When the woman saw that the fruit of the tree was good for food and pleasing to the eye, and also desirable for gaining wisdom, she took some and ate it. She also gave some to her husband, who was with her, and he ate it. Then the eyes of both of them were opened, and they realized they were naked; so they sewed fig leaves together and made coverings for themselves. [Genesis 3: 6-7]

Paradise Lost: Painting by Russian artist Pavel Popov
The Bible is rather terse when it comes to things that really matter.  Why or how did the fruit open their eyes?  And when it did, why was their nakedness the first thing that struck them?  The questions immediately reminded me of Milton’s epic Paradise Lost.

Adam and Eve were intoxicated as if they had drunk new wine when they ate the forbidden fruit, sang Milton.  They swam in mirth and felt divinity taking wings within them.  Carnal desire enflamed both of them.  Milton says that they burnt in lust. 

Milton’s Adam tells Eve, “We have lost so much pleasure while we abstained from this delightful fruit…. If such pleasure lies in forbidden things, we might wish for ten such trees in place of one…. You look more beautiful now than ever.  Enflame my senses so that I enjoy you with greater ardour than ever, thanks to the bounty of this virtuous tree.”

Milton’s Adam and Eve then lie down on “a shady bank” with a “verdant roof” over them with the pansies, violets, asphodels and hyacinths making the “earth’s freshest softest lap” for them.  They make love until “dewy sleep oppressed them, wearied with their amorous play.”

Milton says that the first couple woke up with a deep sense of guilt.  The intoxication given by the forbidden fruit had dissipated.  Their innocence that “like a veil had shadowed them from knowing ill” was gone.  Their nakedness now becomes a shameful thing.  Sex became sin because of the intoxication of lust.

That is Milton’s interpretation of the Bible.  Literature definitely makes a lot more sense than scriptures.  Excess of anything can become evil.  Lust is evil for its excess.  But the excess of guilt feeling that Milton pumps into Adam’s soul after that realisation is more religion than literature.  Milton’s Adam, true to the macho Bible, puts the whole blame on Eve.  He thinks of saving himself by denouncing her and living in paradisiacal solitude so that his lost “honour, innocence, faith and purity” can be regained and he can face his God again.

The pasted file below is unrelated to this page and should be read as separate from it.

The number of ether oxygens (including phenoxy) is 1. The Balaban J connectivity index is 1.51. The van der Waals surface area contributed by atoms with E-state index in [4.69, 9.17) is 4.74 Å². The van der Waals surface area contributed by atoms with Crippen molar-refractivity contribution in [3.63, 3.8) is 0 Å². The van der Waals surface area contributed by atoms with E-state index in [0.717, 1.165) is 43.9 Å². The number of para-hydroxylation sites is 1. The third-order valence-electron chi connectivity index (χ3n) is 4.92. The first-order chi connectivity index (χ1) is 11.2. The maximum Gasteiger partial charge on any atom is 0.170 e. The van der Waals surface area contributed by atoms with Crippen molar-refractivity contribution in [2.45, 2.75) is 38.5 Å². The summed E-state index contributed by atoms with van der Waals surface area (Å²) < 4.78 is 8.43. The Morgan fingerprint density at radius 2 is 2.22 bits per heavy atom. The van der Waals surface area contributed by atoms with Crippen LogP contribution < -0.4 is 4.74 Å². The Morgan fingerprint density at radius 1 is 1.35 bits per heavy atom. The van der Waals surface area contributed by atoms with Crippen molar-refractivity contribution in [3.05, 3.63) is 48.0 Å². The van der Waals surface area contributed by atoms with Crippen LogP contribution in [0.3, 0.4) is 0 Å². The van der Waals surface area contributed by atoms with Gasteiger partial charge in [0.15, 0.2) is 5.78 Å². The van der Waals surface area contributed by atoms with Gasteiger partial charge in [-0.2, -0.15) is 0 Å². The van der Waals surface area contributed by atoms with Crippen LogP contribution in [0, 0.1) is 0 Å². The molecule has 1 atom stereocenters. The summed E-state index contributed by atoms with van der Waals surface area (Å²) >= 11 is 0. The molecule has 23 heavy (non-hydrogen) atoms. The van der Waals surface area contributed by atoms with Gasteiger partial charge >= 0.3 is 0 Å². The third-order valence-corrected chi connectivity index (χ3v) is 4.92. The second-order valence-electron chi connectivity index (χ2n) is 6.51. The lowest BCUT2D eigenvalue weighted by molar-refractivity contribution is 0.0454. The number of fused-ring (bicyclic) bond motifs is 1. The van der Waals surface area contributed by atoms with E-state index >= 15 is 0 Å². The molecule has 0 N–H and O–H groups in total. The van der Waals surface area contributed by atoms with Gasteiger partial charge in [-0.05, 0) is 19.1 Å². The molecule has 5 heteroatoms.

This is where my problem arises.  Suppose the maker of the Adam-Eve myth was not so much a guilt-obsessed sexist in addition to being an escapist who passes the buck, suppose he was an honest and balanced man who could accept his sexuality candidly, how different would the Semitic religions have been? 

I know the answer is wishful thinking.  The harm has been done and irreparably too.  I can only make the reparation in my life.  I made it long ago.  My paradise is not lost.

Saturday, January 27, 2018

Somewhere she died

Somewhere in Gurugram she roamed
with a beer can in hand and kicks in heart.
Children cried from a school bus
unable to grasp the zeal of neo-patriots
who pelted rocks at their window panes.

Somewhere in Gurugram I bled saffron

Padmavati earned hundred crore rupees
The box office is a different world
with its own holy cows that feed on plastic
and Rajput pride and nationalist noises

Somewhere in Gurugram Eklavya lost his thumb

The beer can was found near the girl’s skirt
Beer, blood and saffron mingled
Padmavati lost her ‘i’
The girl lost her skirt and much more
The patriots made her a whore

Somewhere in Gurugram she died

Friday, January 26, 2018

App Trap